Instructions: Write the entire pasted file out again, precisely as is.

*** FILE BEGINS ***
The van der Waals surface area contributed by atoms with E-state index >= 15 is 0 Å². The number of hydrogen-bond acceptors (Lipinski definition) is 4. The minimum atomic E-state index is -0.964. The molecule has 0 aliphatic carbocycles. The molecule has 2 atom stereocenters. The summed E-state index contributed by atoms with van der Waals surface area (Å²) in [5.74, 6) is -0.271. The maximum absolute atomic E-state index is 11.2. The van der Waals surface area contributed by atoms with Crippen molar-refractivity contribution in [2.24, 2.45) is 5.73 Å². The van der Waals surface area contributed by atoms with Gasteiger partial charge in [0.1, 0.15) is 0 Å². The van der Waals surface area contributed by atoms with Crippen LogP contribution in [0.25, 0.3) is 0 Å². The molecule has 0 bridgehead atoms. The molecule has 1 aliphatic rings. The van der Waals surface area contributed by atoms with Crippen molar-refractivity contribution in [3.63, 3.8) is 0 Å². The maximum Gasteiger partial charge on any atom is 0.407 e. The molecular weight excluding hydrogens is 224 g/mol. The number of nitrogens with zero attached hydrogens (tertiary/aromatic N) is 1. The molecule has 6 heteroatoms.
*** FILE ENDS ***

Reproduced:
The van der Waals surface area contributed by atoms with E-state index >= 15 is 0 Å². The number of hydrogen-bond acceptors (Lipinski definition) is 4. The minimum atomic E-state index is -0.964. The molecule has 0 aliphatic carbocycles. The molecule has 2 atom stereocenters. The summed E-state index contributed by atoms with van der Waals surface area (Å²) in [5.74, 6) is -0.271. The maximum absolute atomic E-state index is 11.2. The van der Waals surface area contributed by atoms with Crippen molar-refractivity contribution in [2.24, 2.45) is 5.73 Å². The van der Waals surface area contributed by atoms with Gasteiger partial charge in [0.1, 0.15) is 0 Å². The van der Waals surface area contributed by atoms with Crippen LogP contribution in [0.25, 0.3) is 0 Å². The molecule has 0 bridgehead atoms. The molecule has 1 aliphatic rings. The van der Waals surface area contributed by atoms with Crippen molar-refractivity contribution in [3.63, 3.8) is 0 Å². The maximum Gasteiger partial charge on any atom is 0.407 e. The molecular weight excluding hydrogens is 224 g/mol. The number of nitrogens with zero attached hydrogens (tertiary/aromatic N) is 1. The molecule has 6 heteroatoms.